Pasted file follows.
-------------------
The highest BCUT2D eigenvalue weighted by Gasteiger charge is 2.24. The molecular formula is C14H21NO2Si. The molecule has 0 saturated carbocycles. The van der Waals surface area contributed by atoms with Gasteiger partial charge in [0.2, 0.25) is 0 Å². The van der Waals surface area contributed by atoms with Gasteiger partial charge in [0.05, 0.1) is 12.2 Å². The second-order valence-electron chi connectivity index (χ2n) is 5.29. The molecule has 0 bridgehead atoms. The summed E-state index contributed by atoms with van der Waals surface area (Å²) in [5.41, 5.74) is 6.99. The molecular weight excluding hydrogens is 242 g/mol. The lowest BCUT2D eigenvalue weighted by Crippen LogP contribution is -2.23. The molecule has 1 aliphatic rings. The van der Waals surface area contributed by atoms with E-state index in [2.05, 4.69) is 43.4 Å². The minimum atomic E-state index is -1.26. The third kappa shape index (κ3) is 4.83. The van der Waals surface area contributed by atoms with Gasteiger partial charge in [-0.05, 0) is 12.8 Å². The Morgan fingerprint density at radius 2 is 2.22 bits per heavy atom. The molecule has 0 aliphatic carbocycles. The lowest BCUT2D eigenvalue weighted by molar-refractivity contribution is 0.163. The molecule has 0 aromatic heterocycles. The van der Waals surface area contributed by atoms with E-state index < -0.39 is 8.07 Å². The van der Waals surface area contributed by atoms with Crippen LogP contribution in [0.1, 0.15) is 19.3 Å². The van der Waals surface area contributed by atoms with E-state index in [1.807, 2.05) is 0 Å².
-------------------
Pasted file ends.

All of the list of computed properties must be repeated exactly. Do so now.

The highest BCUT2D eigenvalue weighted by Gasteiger charge is 2.24. The molecular formula is C14H21NO2Si. The molecule has 0 saturated carbocycles. The van der Waals surface area contributed by atoms with Gasteiger partial charge in [0.2, 0.25) is 0 Å². The van der Waals surface area contributed by atoms with Gasteiger partial charge in [0.05, 0.1) is 12.2 Å². The second-order valence-electron chi connectivity index (χ2n) is 5.29. The molecule has 0 bridgehead atoms. The summed E-state index contributed by atoms with van der Waals surface area (Å²) in [5.41, 5.74) is 6.99. The molecular weight excluding hydrogens is 242 g/mol. The lowest BCUT2D eigenvalue weighted by Crippen LogP contribution is -2.23. The molecule has 1 aliphatic rings. The van der Waals surface area contributed by atoms with E-state index in [2.05, 4.69) is 43.4 Å². The minimum atomic E-state index is -1.26. The third kappa shape index (κ3) is 4.83. The van der Waals surface area contributed by atoms with Gasteiger partial charge in [-0.05, 0) is 12.8 Å². The Morgan fingerprint density at radius 2 is 2.22 bits per heavy atom. The molecule has 0 aliphatic carbocycles. The lowest BCUT2D eigenvalue weighted by molar-refractivity contribution is 0.163. The molecule has 0 aromatic heterocycles. The van der Waals surface area contributed by atoms with E-state index < -0.39 is 8.07 Å². The van der Waals surface area contributed by atoms with Crippen LogP contribution in [0.1, 0.15) is 19.3 Å². The van der Waals surface area contributed by atoms with E-state index in [1.807, 2.05) is 0 Å².